When your immune system mistakenly attacks hair follicles– where hair growth begins– you may be diagnosed with “alopecia areata.” It’s a common autoimmune skin disease whereas there’s hair loss on the scalp, face and/or other parts of the body. In the U.S. potentially more than 6 million people experience alopecia areata, which usually first occurs in childhood. Interestingly, damage to the hair follicles generally isn’t permanent– even with alopecia areata the hair follicles stay alive and there’s a chance that hair can and will regrow at any time.
Who can get alopecia areata? It doesn’t discriminate– men, women, young, old, and any ethnic group can get it. Experts remain unsure why it happens.
How do you know if you have it? If you notice clumps of hair have fallen out leaving smooth, round, and hairless patches on your scalp, you probably have it. Hair loss can come and go in different areas. Sometimes the hair will become thinner in a certain area. Other times it’ll seemingly grow and then break off, leaving only short stubs. After a few months, hair typically grows back in the spots affected by alopecia areata. In some cases, it’ll grow back “fine and white,” and in other cases it may not grow back.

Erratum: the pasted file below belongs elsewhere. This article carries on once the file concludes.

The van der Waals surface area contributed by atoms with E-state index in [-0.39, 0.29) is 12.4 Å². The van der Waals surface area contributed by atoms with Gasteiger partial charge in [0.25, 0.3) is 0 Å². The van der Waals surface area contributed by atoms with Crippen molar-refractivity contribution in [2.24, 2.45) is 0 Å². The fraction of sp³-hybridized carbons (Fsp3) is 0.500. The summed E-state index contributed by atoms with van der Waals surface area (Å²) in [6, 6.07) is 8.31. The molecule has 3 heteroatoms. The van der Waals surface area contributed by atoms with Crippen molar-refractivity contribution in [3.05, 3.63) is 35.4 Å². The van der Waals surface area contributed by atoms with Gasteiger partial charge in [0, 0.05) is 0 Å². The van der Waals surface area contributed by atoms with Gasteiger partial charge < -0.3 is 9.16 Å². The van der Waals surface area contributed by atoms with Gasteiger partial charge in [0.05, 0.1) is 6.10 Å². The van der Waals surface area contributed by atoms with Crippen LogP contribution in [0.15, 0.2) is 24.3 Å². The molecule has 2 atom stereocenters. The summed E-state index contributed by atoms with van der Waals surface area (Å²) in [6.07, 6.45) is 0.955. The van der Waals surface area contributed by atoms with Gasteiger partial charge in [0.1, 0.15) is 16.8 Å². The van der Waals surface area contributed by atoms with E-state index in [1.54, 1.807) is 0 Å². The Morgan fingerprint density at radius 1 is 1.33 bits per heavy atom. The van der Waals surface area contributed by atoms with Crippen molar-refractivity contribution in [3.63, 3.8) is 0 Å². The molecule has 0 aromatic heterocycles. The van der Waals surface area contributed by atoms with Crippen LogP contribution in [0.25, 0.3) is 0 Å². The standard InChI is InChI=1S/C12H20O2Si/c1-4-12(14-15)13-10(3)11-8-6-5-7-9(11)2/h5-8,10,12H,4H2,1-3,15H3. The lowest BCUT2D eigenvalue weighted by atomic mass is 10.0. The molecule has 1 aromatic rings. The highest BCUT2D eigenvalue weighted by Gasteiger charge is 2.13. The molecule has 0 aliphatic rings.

You’re likely to get alopecia areata if your family has a history of it, you had it at a young age before puberty, or you have another autoimmune disease. Though alopecia areata can’t be cured, it can be treated. Doctors typically conduct blood tests and hair analysis and then plan a course of action to help a person look and feel their best.
If you’re experiencing hair loss issues, contact the experts at NM Hair Replacement Studio today.